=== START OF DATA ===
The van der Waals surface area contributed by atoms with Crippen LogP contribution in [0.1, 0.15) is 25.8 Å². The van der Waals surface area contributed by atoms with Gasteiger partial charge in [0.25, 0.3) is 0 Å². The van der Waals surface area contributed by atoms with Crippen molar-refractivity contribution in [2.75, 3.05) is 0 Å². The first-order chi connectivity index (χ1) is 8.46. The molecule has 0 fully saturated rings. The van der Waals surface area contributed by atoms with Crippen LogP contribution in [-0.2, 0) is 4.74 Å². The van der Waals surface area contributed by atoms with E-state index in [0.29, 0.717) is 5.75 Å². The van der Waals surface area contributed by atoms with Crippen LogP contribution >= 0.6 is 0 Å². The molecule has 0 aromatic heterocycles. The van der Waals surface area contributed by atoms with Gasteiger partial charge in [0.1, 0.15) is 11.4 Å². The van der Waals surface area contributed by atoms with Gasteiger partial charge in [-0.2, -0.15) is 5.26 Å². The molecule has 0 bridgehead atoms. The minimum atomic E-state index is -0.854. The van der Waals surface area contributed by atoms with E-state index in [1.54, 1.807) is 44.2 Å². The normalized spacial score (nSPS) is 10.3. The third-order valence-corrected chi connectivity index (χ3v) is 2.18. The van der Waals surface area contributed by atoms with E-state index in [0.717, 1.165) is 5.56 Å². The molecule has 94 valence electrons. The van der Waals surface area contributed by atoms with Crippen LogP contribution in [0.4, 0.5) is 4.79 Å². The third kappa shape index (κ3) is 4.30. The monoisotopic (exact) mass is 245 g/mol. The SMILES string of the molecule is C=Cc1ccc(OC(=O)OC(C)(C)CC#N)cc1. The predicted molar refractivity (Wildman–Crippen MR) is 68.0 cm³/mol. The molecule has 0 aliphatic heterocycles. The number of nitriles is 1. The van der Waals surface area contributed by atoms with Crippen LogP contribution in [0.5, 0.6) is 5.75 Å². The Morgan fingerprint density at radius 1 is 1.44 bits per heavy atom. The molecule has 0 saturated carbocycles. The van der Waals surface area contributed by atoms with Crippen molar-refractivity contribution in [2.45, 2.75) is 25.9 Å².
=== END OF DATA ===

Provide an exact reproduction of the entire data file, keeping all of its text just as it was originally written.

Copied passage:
The van der Waals surface area contributed by atoms with Crippen LogP contribution in [0.1, 0.15) is 25.8 Å². The van der Waals surface area contributed by atoms with Gasteiger partial charge in [0.25, 0.3) is 0 Å². The van der Waals surface area contributed by atoms with Crippen molar-refractivity contribution in [2.75, 3.05) is 0 Å². The first-order chi connectivity index (χ1) is 8.46. The molecule has 0 fully saturated rings. The van der Waals surface area contributed by atoms with Crippen LogP contribution in [-0.2, 0) is 4.74 Å². The van der Waals surface area contributed by atoms with E-state index in [0.29, 0.717) is 5.75 Å². The van der Waals surface area contributed by atoms with Crippen LogP contribution >= 0.6 is 0 Å². The molecule has 0 aromatic heterocycles. The van der Waals surface area contributed by atoms with Gasteiger partial charge in [0.1, 0.15) is 11.4 Å². The van der Waals surface area contributed by atoms with Gasteiger partial charge in [-0.2, -0.15) is 5.26 Å². The molecule has 0 bridgehead atoms. The minimum atomic E-state index is -0.854. The van der Waals surface area contributed by atoms with E-state index in [1.54, 1.807) is 44.2 Å². The normalized spacial score (nSPS) is 10.3. The third-order valence-corrected chi connectivity index (χ3v) is 2.18. The van der Waals surface area contributed by atoms with E-state index in [0.717, 1.165) is 5.56 Å². The molecule has 94 valence electrons. The van der Waals surface area contributed by atoms with Crippen LogP contribution in [0.4, 0.5) is 4.79 Å². The third kappa shape index (κ3) is 4.30. The monoisotopic (exact) mass is 245 g/mol. The SMILES string of the molecule is C=Cc1ccc(OC(=O)OC(C)(C)CC#N)cc1. The predicted molar refractivity (Wildman–Crippen MR) is 68.0 cm³/mol. The molecule has 0 aliphatic heterocycles. The number of nitriles is 1. The van der Waals surface area contributed by atoms with Crippen LogP contribution in [0.5, 0.6) is 5.75 Å². The Morgan fingerprint density at radius 1 is 1.44 bits per heavy atom. The molecule has 0 saturated carbocycles. The van der Waals surface area contributed by atoms with Crippen molar-refractivity contribution in [2.45, 2.75) is 25.9 Å².